UK’s Beam Institute Providing Sanitizer and Manufacturing Instructions
The COVID-19 pandemic is creating shortages of sanitizing products in hospitals. Across the nation, spirits distillers are stepping up to help and using their products and equipment to make hand sanitizer for health care workers. At the University of Kentucky, The James B. Beam Institute for Kentucky Spirits is making sanitizer and going a step further by creating an instructional video for distillers who want to do the same.
“There is a method that has evolved over the past few weeks using high-proof ethanol and glycerin,” said Seth DeBolt, director of the Beam Institute and horticulture professor in the UK College of Agriculture, Food and Environment. “We have had requests for sanitizer just within the university and also questions from craft distillers who are interested in producing it. The Food and Drug Administration regulations are very exact, and it’s very important to carefully follow them.”
Beam Suntory donated 250 gallons of high-proof ethanol, and Alltech donated glycerin. The Beam Institute team combined the ingredients in the proper ratios, added water to help the glycerin become more pourable and added a commercial-grade hydrogen peroxide solution. The mixture yielded about 300 gallons of sanitizer.
The multidisciplinary Beam Institute is naturally suited for projects of this nature, with experts in biotechnology, chemistry and engineering involved from across the university.
“We have some amazing colleagues over there at the hospital who are on the front lines of this virus fight, and we have this whole other collection of faculty who can get together and support efforts like this,” DeBolt said. “It’s a fine example of what a land-grant university can do.”
Bert Lynn, chemistry professor in the UK College of Arts and Sciences, was part of the project.
“The end product is a little different from what you normally think of as hand sanitizer,” he said. “It has a more water-like consistency. It has a strong smell. But it’s a product you can effectively work into your hands. It will cut down virus transmission, and the makeup is all FDA approved.”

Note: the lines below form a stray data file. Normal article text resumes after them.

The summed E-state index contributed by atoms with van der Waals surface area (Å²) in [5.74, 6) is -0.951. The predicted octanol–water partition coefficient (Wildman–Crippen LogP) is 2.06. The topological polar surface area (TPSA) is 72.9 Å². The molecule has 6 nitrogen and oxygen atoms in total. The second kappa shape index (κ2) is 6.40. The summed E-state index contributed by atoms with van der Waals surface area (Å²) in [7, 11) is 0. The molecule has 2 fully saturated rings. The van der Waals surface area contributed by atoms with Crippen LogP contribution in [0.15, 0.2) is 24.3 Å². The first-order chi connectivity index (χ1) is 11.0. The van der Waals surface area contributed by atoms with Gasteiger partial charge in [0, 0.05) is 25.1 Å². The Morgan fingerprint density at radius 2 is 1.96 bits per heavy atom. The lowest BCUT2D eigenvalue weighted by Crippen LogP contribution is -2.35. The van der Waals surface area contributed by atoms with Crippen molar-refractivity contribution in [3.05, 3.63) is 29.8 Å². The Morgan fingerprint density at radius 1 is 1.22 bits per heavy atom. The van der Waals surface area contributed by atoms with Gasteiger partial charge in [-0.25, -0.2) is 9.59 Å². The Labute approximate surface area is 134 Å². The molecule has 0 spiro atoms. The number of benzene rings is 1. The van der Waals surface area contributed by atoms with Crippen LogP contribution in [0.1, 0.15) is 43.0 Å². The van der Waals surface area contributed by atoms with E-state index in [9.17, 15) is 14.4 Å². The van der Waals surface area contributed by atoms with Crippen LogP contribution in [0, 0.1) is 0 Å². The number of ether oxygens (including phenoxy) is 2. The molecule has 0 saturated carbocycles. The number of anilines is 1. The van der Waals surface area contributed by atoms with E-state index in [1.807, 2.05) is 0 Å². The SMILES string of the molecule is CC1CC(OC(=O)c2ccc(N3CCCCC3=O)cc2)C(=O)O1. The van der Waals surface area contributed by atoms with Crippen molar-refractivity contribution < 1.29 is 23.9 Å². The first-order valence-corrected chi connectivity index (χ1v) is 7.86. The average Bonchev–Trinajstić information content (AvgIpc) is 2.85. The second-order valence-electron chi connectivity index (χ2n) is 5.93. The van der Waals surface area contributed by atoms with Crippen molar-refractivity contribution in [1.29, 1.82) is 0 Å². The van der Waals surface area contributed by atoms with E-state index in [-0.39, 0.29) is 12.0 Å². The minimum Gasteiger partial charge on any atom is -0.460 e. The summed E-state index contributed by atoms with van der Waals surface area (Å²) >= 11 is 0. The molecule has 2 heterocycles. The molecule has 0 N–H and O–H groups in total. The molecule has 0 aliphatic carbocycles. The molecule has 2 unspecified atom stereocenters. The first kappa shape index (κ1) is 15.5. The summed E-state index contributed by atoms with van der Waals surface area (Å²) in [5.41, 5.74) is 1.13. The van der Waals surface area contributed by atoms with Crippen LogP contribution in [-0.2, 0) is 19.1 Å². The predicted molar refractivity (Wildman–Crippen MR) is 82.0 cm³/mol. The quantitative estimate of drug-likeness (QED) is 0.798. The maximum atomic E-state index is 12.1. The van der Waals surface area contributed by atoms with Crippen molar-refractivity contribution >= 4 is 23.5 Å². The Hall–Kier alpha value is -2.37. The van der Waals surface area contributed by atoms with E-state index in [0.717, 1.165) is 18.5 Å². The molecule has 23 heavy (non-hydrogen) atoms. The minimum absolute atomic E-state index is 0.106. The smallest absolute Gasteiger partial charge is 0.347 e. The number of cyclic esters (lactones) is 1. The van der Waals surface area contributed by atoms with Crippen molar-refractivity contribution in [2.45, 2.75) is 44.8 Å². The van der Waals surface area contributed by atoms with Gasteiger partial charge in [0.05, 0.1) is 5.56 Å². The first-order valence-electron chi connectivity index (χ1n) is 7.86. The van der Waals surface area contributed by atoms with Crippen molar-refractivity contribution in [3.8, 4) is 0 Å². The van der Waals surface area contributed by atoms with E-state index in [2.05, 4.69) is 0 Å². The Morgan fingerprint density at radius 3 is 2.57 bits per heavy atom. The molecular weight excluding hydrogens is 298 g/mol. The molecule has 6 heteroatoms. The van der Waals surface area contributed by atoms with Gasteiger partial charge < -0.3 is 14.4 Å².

Maintaining social distance in the production process was a big priority for the team. Lynn said they were constantly checking their positions and making sure they were far enough apart.
“It’s a challenge for scientists to work that way, but we did it and still got the work done,” he said. “I was glad to have the opportunity to pitch in and do something that has immediate benefit in this fight against the virus at UK’s hospital.”
Brad Berron, professor of chemical engineering for the UK College of Engineering, led the sanitizer formulation and worked with distilleries on FDA regulations to make sure the product was of the highest quality.
“It is heartwarming to see everyone pitch in on this effort,” he said. “Our team is always looking for ways to serve Kentucky, and we are fortunate to be in a position to help here. We are now working with other local distilleries to help them change over to hand sanitizer production.”
DeBolt said he was amazed by the cooperation of so many university and industry partners to get this done in such a timely way.
“I am humbled by our partnership with Beam Suntory and how focused they were in making this successful,” he said. “They sent us a semitruck to deliver product on very short notice. The people in health care are really the ones directly fighting the virus, but if we can make their job easier and help save their lives, or protect them in some small way, it’s something we just have to do.”
After a 72-hour mandatory wait time between production and delivery, the team will donate the demonstration batch to UK Albert B. Chandler Hospital.